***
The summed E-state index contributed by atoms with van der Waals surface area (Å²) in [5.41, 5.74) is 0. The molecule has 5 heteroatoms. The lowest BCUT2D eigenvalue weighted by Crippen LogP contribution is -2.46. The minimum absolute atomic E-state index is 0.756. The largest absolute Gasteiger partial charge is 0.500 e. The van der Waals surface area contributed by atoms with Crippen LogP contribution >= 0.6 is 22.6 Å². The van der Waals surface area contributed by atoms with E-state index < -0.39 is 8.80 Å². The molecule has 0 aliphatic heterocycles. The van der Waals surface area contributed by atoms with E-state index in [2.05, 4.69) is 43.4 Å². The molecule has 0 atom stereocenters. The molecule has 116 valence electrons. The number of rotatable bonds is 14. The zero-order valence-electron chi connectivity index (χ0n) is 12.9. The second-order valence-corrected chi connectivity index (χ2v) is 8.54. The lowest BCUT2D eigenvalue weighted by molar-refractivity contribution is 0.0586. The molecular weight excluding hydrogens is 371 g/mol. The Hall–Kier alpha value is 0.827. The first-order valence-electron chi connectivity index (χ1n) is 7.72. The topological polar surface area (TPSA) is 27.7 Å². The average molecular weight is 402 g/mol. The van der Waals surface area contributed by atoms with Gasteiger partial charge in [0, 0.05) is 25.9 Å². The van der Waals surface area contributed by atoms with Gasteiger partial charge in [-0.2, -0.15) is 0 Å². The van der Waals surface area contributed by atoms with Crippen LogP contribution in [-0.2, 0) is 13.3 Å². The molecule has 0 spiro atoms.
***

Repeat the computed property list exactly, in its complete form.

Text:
The summed E-state index contributed by atoms with van der Waals surface area (Å²) in [5.41, 5.74) is 0. The molecule has 5 heteroatoms. The lowest BCUT2D eigenvalue weighted by Crippen LogP contribution is -2.46. The minimum absolute atomic E-state index is 0.756. The largest absolute Gasteiger partial charge is 0.500 e. The van der Waals surface area contributed by atoms with Crippen LogP contribution >= 0.6 is 22.6 Å². The van der Waals surface area contributed by atoms with E-state index < -0.39 is 8.80 Å². The molecule has 0 aliphatic heterocycles. The van der Waals surface area contributed by atoms with E-state index in [2.05, 4.69) is 43.4 Å². The molecule has 0 atom stereocenters. The molecule has 116 valence electrons. The number of rotatable bonds is 14. The zero-order valence-electron chi connectivity index (χ0n) is 12.9. The second-order valence-corrected chi connectivity index (χ2v) is 8.54. The lowest BCUT2D eigenvalue weighted by molar-refractivity contribution is 0.0586. The molecular weight excluding hydrogens is 371 g/mol. The Hall–Kier alpha value is 0.827. The first-order valence-electron chi connectivity index (χ1n) is 7.72. The topological polar surface area (TPSA) is 27.7 Å². The average molecular weight is 402 g/mol. The van der Waals surface area contributed by atoms with Gasteiger partial charge in [0, 0.05) is 25.9 Å². The van der Waals surface area contributed by atoms with Gasteiger partial charge in [-0.2, -0.15) is 0 Å². The van der Waals surface area contributed by atoms with Crippen LogP contribution in [-0.2, 0) is 13.3 Å². The molecule has 0 spiro atoms.